Though a traditionally safe riding for the federal Conservatives, Pierre Poilievre and his team increased their previous vote percentage and won two-thirds of ballots cast in Calgary Heritage last week, just days before an Abacus poll put the party a full 10 points ahead of the governing Liberals. Photo credit: Twitter/Pierre Poilievre
Last week, the Liberal government’s long-awaited cabinet shuffle finally happened. The shuffle had more moving parts than an IKEA standing desk. The Prime Minister gave the boot to a few struggling ministers and welcomed several newbies to the big table. What was lost in the hustle and bustle of a new cabinet was a by-election in Calgary.
To no one’s surprise, the Tories steam-rolled their way to first place, leaving the Liberals and NDP fighting for a distant second and third place. Not only was it an Alberta riding, the holy land of Conservativism, but it included a part of former Prime Minister Harper’s riding, which he won in 2015.
What was interesting in the results was not that the Conservatives won, but by how decisive the win was. When the final vote was counted, the Conservative candidate took home over 65 per cent of the vote, which was a better result than in the 2021 election. Given the nail bitter the Conservatives had in their last round of by-elections, this was a substantive improvement.
The win, though not surprising, showed something that was confirmed by the latest national poll from Abacus Data: the Tories have momentum, while the Liberals are sinking like a rock.
Released just before the shuffle last week, Abacus found that the Conservatives have a 10-point lead over the Liberals nationally and are leading in Ontario, British Columbia, Alberta, Saskatchewan and Manitoba. While they are tied with the Liberals in Atlantic Canada, which is usually a Liberal stronghold. The government’s approval rate is at 32 per cent, the lowest it has been since July 2021, and the Prime Minister’s approval rating is at an all-time low of is at -22 (29 per cent positive vs. 51 per cent negative).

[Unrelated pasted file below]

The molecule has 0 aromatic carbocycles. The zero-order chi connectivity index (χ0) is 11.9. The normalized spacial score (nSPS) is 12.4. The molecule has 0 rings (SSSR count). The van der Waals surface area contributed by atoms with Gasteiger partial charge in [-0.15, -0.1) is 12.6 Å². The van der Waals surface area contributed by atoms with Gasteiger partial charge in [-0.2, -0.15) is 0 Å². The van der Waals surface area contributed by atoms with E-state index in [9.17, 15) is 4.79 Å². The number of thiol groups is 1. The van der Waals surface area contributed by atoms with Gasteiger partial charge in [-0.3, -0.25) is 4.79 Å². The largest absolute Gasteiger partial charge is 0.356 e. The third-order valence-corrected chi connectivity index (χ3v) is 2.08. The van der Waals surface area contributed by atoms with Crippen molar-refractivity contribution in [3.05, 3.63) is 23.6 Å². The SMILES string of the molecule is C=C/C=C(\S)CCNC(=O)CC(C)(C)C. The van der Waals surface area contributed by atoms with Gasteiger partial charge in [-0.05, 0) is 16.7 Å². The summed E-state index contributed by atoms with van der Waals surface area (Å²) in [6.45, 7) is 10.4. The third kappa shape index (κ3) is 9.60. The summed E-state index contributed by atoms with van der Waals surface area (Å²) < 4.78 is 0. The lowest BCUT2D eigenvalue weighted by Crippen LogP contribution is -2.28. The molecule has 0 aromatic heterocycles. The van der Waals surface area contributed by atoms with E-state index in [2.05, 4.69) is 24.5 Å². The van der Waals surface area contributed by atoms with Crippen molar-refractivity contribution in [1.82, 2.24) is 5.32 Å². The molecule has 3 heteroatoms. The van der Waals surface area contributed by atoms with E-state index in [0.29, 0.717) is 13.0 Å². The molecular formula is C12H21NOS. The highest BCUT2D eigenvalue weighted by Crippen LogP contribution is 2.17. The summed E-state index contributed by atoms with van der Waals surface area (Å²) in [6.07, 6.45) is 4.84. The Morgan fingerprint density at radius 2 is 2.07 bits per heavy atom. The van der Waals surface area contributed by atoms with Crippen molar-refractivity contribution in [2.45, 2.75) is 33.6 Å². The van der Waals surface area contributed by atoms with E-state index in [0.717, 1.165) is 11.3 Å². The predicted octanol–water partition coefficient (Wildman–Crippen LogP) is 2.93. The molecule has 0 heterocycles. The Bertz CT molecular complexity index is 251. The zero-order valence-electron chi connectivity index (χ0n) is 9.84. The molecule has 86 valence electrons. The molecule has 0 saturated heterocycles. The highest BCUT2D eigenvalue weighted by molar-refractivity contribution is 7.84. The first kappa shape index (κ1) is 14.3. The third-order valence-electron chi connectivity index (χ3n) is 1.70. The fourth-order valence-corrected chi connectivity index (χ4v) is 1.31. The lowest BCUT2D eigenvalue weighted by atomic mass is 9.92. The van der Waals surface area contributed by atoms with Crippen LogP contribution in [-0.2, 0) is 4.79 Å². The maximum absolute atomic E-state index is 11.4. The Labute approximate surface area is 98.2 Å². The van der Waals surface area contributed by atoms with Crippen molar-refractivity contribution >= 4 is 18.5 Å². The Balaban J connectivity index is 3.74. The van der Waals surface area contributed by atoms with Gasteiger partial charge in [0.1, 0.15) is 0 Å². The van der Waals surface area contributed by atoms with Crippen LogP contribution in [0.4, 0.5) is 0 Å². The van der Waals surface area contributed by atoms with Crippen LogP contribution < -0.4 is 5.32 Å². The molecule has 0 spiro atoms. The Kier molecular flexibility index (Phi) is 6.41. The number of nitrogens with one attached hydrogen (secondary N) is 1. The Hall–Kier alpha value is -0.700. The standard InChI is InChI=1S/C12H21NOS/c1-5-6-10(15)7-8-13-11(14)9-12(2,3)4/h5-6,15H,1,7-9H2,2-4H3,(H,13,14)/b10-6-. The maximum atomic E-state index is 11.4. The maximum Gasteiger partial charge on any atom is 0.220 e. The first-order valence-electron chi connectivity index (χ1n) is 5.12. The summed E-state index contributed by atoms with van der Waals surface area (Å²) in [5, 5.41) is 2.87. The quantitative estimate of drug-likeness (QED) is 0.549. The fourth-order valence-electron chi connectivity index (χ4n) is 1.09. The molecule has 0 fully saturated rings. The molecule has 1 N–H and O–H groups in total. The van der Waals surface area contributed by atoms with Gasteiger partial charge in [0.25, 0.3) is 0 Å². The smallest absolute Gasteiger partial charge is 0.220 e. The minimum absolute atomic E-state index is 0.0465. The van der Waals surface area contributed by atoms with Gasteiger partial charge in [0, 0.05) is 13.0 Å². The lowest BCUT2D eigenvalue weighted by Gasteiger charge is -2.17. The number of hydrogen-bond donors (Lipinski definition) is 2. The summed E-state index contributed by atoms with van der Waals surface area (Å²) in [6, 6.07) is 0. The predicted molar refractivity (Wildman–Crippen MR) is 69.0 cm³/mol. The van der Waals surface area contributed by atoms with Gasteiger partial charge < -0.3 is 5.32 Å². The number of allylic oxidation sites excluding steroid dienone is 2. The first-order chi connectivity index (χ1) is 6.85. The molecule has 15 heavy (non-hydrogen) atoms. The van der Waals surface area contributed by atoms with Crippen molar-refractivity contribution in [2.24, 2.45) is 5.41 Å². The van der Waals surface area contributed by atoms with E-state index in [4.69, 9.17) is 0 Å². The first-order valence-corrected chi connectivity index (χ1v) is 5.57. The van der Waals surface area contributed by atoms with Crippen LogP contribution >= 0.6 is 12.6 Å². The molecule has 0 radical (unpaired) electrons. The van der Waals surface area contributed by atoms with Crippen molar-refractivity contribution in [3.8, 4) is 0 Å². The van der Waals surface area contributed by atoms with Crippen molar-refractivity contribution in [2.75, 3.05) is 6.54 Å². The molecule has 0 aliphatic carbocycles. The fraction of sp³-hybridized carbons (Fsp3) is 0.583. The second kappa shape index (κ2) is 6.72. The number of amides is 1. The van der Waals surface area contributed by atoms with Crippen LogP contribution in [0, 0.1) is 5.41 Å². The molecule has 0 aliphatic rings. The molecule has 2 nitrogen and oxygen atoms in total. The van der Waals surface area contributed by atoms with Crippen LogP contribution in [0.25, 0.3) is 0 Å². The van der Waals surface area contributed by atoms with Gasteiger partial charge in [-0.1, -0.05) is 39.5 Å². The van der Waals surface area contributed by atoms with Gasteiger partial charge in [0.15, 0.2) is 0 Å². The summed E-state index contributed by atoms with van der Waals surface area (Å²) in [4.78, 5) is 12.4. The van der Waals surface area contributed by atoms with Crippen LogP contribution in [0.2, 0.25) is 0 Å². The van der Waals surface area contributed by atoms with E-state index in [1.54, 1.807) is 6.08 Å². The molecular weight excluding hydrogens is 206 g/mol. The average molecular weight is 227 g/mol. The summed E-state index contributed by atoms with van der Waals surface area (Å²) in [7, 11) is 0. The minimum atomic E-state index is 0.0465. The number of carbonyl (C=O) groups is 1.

The desire for change is high, with nearly half of all Canadians saying they want a change in government. Thirty-one per cent of respondents think it is time for a change, but don’t feel there’s a good alternative. While only 19 per cent of those polled are confident in the government and would like to see them re-elected.
For the Conservatives, this desire for change is an exhibiting thing. It means that their attacks on the government are working. The top issues on the minds of Canadians remain the cost of living, housing affordability and the economy, which are issues that Conservatives like to talk about. In fact, these issues have been the cornerstone of their offensive efforts in the last few months.
As the poll indicates, the Conservatives are leading across all age groups, including those under 30 and female voters. Both demographics are important to mount a victory in the next election. The challenge that they will face is comforting Canadians with the idea of a future Conservative, Poilievre-led government, as voters are unsure of him.
For the Liberals, their only hope is to get back into the driver’s seat, have their new ministers front and centre on the issues that Canadians care about and push back on the Conservatives’ attacks. They need to make up some serious ground by reconnecting and reassuring voters that Canada is best served with them at the helm.
While the Conservatives have to do the opposite. They have to have their leader front and centre to introduce him to voters as a guy who is ready to lead. Painting him as an approachable person and not the boogieman others try to make him out to be.
As the mid-way point of summer is closing in, there is still a lot of politics left to be done. The Liberals have shuffled their cabinet (deck), but is that enough to have the odds return to their favour or do the Tories have it in hand? Time will tell.
Daniel Perry is a consultant with Summa Strategies Canada, one of the country’s leading public affairs firms. During the most recent federal election, he was a regular panelist on CBC’s Power and Politics and CTV Morning Ottawa.